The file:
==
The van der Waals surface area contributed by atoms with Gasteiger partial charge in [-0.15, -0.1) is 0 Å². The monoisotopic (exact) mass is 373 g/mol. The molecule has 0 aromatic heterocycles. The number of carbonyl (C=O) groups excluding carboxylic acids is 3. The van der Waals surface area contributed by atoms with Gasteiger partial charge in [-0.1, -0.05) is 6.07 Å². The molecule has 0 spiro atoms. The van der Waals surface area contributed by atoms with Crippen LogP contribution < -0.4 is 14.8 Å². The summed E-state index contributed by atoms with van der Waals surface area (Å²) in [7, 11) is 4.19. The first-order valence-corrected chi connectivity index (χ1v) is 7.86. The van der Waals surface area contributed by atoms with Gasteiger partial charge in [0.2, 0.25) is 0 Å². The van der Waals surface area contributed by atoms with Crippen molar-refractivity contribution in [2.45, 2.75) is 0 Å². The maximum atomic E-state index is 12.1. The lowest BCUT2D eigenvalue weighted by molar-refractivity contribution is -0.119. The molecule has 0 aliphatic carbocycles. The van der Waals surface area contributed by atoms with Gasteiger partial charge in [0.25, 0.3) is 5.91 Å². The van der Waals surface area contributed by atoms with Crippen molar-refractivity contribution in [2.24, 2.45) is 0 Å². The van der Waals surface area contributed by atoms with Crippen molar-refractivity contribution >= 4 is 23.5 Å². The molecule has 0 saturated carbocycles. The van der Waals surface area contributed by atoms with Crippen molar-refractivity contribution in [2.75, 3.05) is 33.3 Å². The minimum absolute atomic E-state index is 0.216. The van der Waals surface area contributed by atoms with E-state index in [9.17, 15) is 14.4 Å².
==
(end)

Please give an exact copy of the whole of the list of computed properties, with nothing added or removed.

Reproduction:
The van der Waals surface area contributed by atoms with Gasteiger partial charge in [-0.15, -0.1) is 0 Å². The monoisotopic (exact) mass is 373 g/mol. The molecule has 0 aromatic heterocycles. The number of carbonyl (C=O) groups excluding carboxylic acids is 3. The van der Waals surface area contributed by atoms with Gasteiger partial charge in [-0.1, -0.05) is 6.07 Å². The molecule has 0 spiro atoms. The van der Waals surface area contributed by atoms with Crippen LogP contribution < -0.4 is 14.8 Å². The summed E-state index contributed by atoms with van der Waals surface area (Å²) in [7, 11) is 4.19. The first-order valence-corrected chi connectivity index (χ1v) is 7.86. The van der Waals surface area contributed by atoms with Gasteiger partial charge in [0.2, 0.25) is 0 Å². The van der Waals surface area contributed by atoms with Crippen molar-refractivity contribution in [2.45, 2.75) is 0 Å². The maximum atomic E-state index is 12.1. The lowest BCUT2D eigenvalue weighted by molar-refractivity contribution is -0.119. The molecule has 0 aliphatic carbocycles. The van der Waals surface area contributed by atoms with Gasteiger partial charge in [0.25, 0.3) is 5.91 Å². The van der Waals surface area contributed by atoms with Crippen molar-refractivity contribution in [2.24, 2.45) is 0 Å². The van der Waals surface area contributed by atoms with Crippen molar-refractivity contribution >= 4 is 23.5 Å². The molecule has 0 saturated carbocycles. The van der Waals surface area contributed by atoms with Crippen molar-refractivity contribution in [2.75, 3.05) is 33.3 Å². The minimum absolute atomic E-state index is 0.216. The van der Waals surface area contributed by atoms with E-state index in [9.17, 15) is 14.4 Å².